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Thread: De Buyer Pans

  1. #81
    Senior Member Deckhand's Avatar
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    Quote Originally Posted by mpukas View Post
    The12" - 32cm are big and HEAVY, especially w/ the cast handles. They measure just under 12" across the top from outside edge to outside edge. One thing to keep in mind about these pans, though, is because the side are sloped and they are fairly deep, the cooking surface area is smaller. The 36cm pans are probably about 13-1/2" across the top. I'd love to have one for the occasion when I sear something really big, like two turkey breast halves at once, but for the most part the 32cm suites me just fine. I can do two lamb racks at once.

    The 24cm is a bit small for me, but it's nice for things like breakfast for myself when I cook a single sausage, etc. I find it too small for eggs, omelettes, etc. That's where the 28cm come in. Perfect size for omelettes, searing a couple of steaks, chicken breasts, fish fillets, etc.

    I have a ScanPan 12" that has low side walls that are very vertical and I use that often just because of the large cooking surface.

    Thanks for your opinions. I will probably just get the 32cm mineral and a 9.44 in blue steel crepe pan. I really appreciate your help. I have a 12 inch nonstick as well.

  2. #82
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    How did they get that black with one seasoning (following the instructions)?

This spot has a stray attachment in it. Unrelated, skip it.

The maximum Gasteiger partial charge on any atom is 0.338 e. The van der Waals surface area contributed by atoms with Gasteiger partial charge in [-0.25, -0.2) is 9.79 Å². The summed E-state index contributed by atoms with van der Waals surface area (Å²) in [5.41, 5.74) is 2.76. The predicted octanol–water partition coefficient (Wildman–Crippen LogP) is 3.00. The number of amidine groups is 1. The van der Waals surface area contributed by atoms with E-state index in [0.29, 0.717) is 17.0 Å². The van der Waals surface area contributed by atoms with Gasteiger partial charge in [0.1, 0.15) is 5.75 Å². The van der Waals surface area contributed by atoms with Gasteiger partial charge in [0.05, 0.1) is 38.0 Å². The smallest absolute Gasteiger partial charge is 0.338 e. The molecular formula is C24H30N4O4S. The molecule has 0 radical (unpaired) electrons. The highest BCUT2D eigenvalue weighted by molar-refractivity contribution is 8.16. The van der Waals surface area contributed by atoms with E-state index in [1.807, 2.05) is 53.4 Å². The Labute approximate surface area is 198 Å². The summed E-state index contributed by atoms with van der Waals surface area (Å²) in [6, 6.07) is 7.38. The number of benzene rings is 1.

Francesco
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  3. #83
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    Quote Originally Posted by SameGuy View Post
    How did they get that black with one seasoning (following the instructions)?
    I did not season using the method in the intructions.

    How I season a pan: clean first, allow to evenly heat, smear a wad of paper towel in lard, wipe a very thin layer of lard into the hot pan (it needs to be a very thin layer). The thin layer should smoke quickly, when the smoke thins/stops repeat the thin layer of lard, do this until you have a desired even dark coating in the pan. When the pan has cooled some I add another layer and allow it to fully cool, then use the pan as much as possible.

  4. #84
    I use welding gloves for hot pots and pans in the oven or stove top. http://www.sears.com/shc/s/search_10...lding%20gloves

    I got the cheap blue ones that do okay.
    "Too much of anything is bad, but too much good whiskey is barely enough." —Mark Twain

  5. #85
    Senior Member mpukas's Avatar
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    Quote Originally Posted by GlassEye View Post
    I did not season using the method in the intructions.

    How I season a pan: clean first, allow to evenly heat, smear a wad of paper towel in lard, wipe a very thin layer of lard into the hot pan (it needs to be a very thin layer). The thin layer should smoke quickly, when the smoke thins/stops repeat the thin layer of lard, do this until you have a desired even dark coating in the pan. When the pan has cooled some I add another layer and allow it to fully cool, then use the pan as much as possible.